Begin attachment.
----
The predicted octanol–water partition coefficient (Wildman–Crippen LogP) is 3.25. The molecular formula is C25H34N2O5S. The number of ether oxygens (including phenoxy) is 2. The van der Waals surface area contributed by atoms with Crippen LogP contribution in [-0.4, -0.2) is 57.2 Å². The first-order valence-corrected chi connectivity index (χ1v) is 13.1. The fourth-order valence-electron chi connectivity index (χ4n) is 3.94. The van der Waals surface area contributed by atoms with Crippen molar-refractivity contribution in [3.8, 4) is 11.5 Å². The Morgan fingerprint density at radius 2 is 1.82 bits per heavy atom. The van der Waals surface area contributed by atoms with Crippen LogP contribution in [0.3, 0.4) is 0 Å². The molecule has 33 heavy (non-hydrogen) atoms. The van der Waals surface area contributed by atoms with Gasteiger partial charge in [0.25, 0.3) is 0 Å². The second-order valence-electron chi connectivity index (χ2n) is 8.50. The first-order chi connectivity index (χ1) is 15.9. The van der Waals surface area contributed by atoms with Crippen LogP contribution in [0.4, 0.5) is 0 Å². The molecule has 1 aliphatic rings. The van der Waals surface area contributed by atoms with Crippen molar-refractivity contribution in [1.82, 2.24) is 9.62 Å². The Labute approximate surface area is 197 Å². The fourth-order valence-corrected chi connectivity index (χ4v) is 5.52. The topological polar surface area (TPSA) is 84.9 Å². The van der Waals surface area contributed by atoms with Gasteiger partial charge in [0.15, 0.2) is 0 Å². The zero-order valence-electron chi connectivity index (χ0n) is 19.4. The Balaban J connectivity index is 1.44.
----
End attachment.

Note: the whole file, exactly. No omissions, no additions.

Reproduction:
The predicted octanol–water partition coefficient (Wildman–Crippen LogP) is 3.25. The molecular formula is C25H34N2O5S. The number of ether oxygens (including phenoxy) is 2. The van der Waals surface area contributed by atoms with Crippen LogP contribution in [-0.4, -0.2) is 57.2 Å². The first-order valence-corrected chi connectivity index (χ1v) is 13.1. The fourth-order valence-electron chi connectivity index (χ4n) is 3.94. The van der Waals surface area contributed by atoms with Crippen molar-refractivity contribution in [3.8, 4) is 11.5 Å². The Morgan fingerprint density at radius 2 is 1.82 bits per heavy atom. The van der Waals surface area contributed by atoms with Crippen LogP contribution in [0.3, 0.4) is 0 Å². The molecule has 33 heavy (non-hydrogen) atoms. The van der Waals surface area contributed by atoms with Gasteiger partial charge in [0.25, 0.3) is 0 Å². The second-order valence-electron chi connectivity index (χ2n) is 8.50. The first-order chi connectivity index (χ1) is 15.9. The van der Waals surface area contributed by atoms with Crippen LogP contribution in [0.4, 0.5) is 0 Å². The molecule has 1 aliphatic rings. The van der Waals surface area contributed by atoms with Crippen molar-refractivity contribution in [1.82, 2.24) is 9.62 Å². The Labute approximate surface area is 197 Å². The fourth-order valence-corrected chi connectivity index (χ4v) is 5.52. The topological polar surface area (TPSA) is 84.9 Å². The van der Waals surface area contributed by atoms with Gasteiger partial charge in [0.15, 0.2) is 0 Å². The zero-order valence-electron chi connectivity index (χ0n) is 19.4. The Balaban J connectivity index is 1.44.